Bloody Mary, Vol 1

Bloody Mary Volume 1 by Akaza Samamiya

Vampires! There have been plenty of options available for the manga fan who enjoys vampires, and these series are obviously popular, because it seems like most publishers have at least one or two current series featuring those who walk the night. How is Bloody Mary different from all the other shoujo vampire series out there?

Bloody Mary is a bit different because there are no clumsy high school girls who unwittingly find themselves the target of a vampire’s affections. Instead in this series the reader gets a cranky and mysterious priest and a vampire with a death wish. Mary is a vampire who has been on a quest to find a priest who can actually kill him. Maria is a priest who is the target of vampires due to his family’s position as prominent exorcists. Maria knows how to brandish a mystical cross, but he doesn’t yet have the ability to combat vampires the same way his ancestors did.

Mary rescues Maria from a vampire attack and brings him home to the church. Maria promptly kicks him out, because he’s tired of vampires constantly showing up and demanding his delicious blood. Mary explains that he only wants Maria to kill him. Eventually the duo strike up an uneasy truce – Maria will give Mary blood, in return for protection against vampire attacks. When Maria is able to gain his true powers as an exorcist, he promises to put Mary out of his misery. While Mary is over 400 years old, he’s drawn as a mischievous teenager, skulking around in a cat-head hoodie. Maria is tall, blond, imposing, and has attitude issues. There are plenty of opportunities for odd couple shenanigans ahead.

There’s also plenty of mystery to explore. Mary has amnesia issues. He’s probably the vampire boogieman known as Bloody Mary, but he seems to have patchy memories of his past. He doesn’t have the same vulnerabilities that other vampires do. On Maria’s side, his lack of access to his family’s traditional power, and the knowledge that his hidden from him hint that he has the potential to become a destructive force in his own right as well.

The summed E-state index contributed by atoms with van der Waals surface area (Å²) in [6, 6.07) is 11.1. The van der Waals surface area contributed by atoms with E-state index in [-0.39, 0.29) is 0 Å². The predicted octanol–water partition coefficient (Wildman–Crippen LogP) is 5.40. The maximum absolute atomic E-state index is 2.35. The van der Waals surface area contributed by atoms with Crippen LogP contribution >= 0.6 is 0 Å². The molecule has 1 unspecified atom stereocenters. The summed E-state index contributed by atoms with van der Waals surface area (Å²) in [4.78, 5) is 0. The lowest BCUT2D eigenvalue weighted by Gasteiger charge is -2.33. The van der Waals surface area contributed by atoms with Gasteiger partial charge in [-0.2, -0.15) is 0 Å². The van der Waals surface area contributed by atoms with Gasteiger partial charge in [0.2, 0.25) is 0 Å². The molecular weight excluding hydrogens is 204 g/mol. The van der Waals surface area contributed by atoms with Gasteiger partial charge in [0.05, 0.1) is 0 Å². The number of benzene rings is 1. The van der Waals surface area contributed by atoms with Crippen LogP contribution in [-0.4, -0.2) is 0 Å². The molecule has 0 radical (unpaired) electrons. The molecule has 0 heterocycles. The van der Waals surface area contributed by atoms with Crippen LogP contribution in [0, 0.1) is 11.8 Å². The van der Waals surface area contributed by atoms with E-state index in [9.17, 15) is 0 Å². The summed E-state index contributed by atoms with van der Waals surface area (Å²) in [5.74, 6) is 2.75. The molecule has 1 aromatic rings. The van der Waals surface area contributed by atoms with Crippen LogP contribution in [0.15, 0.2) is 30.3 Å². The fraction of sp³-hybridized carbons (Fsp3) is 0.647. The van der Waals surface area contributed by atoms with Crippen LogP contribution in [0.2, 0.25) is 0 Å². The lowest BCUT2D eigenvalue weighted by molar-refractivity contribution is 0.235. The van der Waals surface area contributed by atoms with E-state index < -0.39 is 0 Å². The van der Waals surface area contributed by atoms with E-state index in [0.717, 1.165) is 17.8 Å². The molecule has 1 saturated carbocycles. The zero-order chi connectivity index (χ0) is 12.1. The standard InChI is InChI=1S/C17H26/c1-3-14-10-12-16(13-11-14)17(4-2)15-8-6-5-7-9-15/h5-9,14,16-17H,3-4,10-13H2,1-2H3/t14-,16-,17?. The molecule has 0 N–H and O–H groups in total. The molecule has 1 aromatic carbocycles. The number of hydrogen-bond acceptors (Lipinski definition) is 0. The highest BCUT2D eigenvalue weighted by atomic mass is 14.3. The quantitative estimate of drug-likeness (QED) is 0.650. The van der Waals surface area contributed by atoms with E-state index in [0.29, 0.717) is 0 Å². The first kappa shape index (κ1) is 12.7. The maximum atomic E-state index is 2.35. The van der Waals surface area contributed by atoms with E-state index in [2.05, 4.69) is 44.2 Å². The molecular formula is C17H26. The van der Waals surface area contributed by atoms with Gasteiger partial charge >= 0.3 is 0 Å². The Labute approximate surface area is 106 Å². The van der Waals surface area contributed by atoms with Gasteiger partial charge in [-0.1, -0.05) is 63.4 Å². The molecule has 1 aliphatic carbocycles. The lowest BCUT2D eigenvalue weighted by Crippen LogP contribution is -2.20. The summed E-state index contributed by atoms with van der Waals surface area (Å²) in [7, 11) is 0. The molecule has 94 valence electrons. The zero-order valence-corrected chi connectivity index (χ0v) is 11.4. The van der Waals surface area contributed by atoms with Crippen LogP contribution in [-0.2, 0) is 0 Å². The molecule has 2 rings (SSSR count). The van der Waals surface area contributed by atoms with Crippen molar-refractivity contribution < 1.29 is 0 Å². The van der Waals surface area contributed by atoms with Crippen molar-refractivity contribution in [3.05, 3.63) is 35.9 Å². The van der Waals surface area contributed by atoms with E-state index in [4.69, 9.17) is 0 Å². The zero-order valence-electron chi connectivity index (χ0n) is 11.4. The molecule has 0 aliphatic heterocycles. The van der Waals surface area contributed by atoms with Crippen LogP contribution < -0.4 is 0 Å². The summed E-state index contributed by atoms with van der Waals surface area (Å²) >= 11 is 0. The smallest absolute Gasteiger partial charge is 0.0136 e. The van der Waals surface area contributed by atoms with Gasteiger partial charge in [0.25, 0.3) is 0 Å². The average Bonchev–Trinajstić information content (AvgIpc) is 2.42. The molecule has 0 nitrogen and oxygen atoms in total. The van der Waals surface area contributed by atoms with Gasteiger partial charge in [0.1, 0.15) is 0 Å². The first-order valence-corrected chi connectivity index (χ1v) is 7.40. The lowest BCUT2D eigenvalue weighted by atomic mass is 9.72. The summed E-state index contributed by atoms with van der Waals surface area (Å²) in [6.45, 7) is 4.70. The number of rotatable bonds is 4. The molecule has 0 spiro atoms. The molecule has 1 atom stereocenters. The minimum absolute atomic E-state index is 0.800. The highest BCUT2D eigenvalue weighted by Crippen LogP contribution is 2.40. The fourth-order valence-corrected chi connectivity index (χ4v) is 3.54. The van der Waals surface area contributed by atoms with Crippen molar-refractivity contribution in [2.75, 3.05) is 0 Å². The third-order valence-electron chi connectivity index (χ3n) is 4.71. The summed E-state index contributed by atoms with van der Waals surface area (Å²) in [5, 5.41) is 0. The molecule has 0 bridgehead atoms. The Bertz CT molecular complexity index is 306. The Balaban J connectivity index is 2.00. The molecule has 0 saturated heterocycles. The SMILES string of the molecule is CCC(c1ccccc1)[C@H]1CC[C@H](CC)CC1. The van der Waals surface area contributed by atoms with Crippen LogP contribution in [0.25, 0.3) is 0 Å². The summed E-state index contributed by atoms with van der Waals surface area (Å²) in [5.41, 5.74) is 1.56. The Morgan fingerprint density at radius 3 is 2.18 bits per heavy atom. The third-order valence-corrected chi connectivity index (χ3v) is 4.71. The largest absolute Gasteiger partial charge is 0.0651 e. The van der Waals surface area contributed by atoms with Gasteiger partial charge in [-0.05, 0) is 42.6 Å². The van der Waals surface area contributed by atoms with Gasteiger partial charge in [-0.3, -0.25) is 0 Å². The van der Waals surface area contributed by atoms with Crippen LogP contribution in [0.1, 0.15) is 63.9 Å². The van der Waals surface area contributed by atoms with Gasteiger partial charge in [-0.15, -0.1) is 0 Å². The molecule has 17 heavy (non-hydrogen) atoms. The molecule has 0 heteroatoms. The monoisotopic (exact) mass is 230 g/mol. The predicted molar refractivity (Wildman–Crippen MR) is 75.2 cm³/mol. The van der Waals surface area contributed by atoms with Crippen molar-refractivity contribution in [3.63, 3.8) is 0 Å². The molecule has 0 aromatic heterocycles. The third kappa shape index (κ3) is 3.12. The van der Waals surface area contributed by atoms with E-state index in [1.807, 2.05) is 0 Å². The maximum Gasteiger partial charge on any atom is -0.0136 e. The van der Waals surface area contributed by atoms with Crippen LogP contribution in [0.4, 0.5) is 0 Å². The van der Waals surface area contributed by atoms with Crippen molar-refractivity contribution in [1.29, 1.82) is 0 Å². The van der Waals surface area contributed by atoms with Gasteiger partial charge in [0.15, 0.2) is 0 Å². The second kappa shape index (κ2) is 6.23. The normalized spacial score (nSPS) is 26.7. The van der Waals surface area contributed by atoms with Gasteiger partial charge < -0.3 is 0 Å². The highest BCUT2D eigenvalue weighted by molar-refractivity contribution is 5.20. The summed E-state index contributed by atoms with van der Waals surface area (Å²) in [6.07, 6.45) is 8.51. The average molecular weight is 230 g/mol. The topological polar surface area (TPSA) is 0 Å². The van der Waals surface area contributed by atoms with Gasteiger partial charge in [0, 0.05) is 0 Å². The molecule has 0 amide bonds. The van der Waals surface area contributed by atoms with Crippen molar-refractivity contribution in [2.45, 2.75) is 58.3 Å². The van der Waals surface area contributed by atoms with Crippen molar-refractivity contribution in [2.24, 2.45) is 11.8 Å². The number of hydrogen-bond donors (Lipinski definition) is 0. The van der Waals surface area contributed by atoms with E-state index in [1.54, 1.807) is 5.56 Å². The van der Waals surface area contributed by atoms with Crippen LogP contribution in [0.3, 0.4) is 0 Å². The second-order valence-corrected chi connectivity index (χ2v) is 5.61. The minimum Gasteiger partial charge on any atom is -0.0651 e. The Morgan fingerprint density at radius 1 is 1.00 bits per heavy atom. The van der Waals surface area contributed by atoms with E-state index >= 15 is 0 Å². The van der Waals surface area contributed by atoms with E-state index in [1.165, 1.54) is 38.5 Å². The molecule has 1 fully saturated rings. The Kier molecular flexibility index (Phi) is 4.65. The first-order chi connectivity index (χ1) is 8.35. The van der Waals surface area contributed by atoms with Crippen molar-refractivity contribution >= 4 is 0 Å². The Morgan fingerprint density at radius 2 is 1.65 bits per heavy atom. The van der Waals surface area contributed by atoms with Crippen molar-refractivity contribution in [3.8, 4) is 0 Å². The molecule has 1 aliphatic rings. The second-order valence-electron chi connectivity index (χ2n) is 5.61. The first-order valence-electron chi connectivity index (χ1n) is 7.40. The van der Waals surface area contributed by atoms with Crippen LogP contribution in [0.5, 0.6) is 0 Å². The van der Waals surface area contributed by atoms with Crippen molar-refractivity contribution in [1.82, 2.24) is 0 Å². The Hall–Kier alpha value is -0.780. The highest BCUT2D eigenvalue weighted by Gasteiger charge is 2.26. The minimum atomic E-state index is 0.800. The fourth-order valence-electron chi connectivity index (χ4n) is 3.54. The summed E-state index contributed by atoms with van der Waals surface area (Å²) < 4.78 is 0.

This first volume packs a bunch of story elements in to just a few chapters, as Mary and Maria’s relationship is established, hints of everyone’s secret past are alluded to, and Maria also has to deal with a handsome student council president who knows more about exorcism than he initially lets on. The character designs are attractive, and the fatalistic humor combined with plenty of vampire angst makes Bloody Mary a solid addition to the Shojo Beat lineup.

Dawn of the Arcana Vols 11 and 12

Dawn of the Arcana Vol 11 by Rei Toma

Dawn of the Arcana is a series that I think is best experienced in mini bursts of 2 or 3 volumes, simply due to the deliberate pace of the storytelling in the manga, as well as the fact that it sometimes takes a half volume or so for my brain to kick in with my memories about what happened in the previous volume due to all the relationships developing and the shifting nature of the geopolitical situations happening in Toma’s world. Usually I’m far too impatient to let the volumes pile up like this though!

After 10 volumes, the new status quo for red haired socially outcast with alarming powers of precognition Princess Nakaba and formerly arrogant but really a nice guy who has a social conscience inspired by the power of love Prince Caesar is to be separated. Nakaba has returned to Senan, determined to do some ruling in her own right, and Caesar is back in his home country of Belquat, dealing with his evil family. This volume shows the emotional impact of Nakaba’s power, the Arcana of Time, as she is determined to save the outcast child of a village that is in the direct path of an avalanche. This becomes a story that further explores the position of the humanoid animal hybrid race called ajin, as Lala the child with bunny ears is actually the product of a human/ajin encounter, leading to her abandonment. Lala has one human friend, and Nakaba’s ever present ajin protector Loki is there to save the day as always.

Loki always seems to have a new revelation every few volumes, either about his emotions or background, and a secret is revealed in this volume that shows that he and Nakaba have even more in common than I previously thought. While there’s the more conventional romantic storyline with Caesar and Nakaba, I actually find Nakaba’s relationship with Loki much more interesting, as they trade off protector duties in unexpected ways. Nakaba decides to take power in her home country, and her choices are largely driven by wanting to prevent Loki from going too far for her.

Dawn of the Arcana Vol 12 by Rei Toma